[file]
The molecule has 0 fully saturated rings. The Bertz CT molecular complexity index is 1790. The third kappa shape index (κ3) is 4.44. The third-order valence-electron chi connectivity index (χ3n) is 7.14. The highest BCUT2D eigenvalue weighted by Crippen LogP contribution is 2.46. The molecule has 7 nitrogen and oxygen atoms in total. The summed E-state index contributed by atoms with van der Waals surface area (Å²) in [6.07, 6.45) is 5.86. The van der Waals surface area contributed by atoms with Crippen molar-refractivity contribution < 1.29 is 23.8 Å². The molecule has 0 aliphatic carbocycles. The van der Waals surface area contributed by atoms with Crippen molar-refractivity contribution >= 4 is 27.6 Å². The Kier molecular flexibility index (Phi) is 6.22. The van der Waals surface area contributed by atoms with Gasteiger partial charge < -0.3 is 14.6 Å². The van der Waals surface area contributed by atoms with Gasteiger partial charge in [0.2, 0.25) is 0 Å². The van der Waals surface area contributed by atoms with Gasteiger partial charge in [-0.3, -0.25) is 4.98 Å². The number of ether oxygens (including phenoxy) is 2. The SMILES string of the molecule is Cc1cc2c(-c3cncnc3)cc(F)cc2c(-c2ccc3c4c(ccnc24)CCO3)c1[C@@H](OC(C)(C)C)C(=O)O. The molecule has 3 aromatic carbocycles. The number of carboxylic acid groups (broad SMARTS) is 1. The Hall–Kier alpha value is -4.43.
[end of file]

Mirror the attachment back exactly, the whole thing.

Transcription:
The molecule has 0 fully saturated rings. The Bertz CT molecular complexity index is 1790. The third kappa shape index (κ3) is 4.44. The third-order valence-electron chi connectivity index (χ3n) is 7.14. The highest BCUT2D eigenvalue weighted by Crippen LogP contribution is 2.46. The molecule has 7 nitrogen and oxygen atoms in total. The summed E-state index contributed by atoms with van der Waals surface area (Å²) in [6.07, 6.45) is 5.86. The van der Waals surface area contributed by atoms with Crippen molar-refractivity contribution < 1.29 is 23.8 Å². The molecule has 0 aliphatic carbocycles. The van der Waals surface area contributed by atoms with Crippen molar-refractivity contribution >= 4 is 27.6 Å². The Kier molecular flexibility index (Phi) is 6.22. The van der Waals surface area contributed by atoms with Gasteiger partial charge < -0.3 is 14.6 Å². The van der Waals surface area contributed by atoms with Gasteiger partial charge in [0.2, 0.25) is 0 Å². The van der Waals surface area contributed by atoms with Gasteiger partial charge in [-0.3, -0.25) is 4.98 Å². The number of ether oxygens (including phenoxy) is 2. The SMILES string of the molecule is Cc1cc2c(-c3cncnc3)cc(F)cc2c(-c2ccc3c4c(ccnc24)CCO3)c1[C@@H](OC(C)(C)C)C(=O)O. The molecule has 3 aromatic carbocycles. The number of carboxylic acid groups (broad SMARTS) is 1. The Hall–Kier alpha value is -4.43.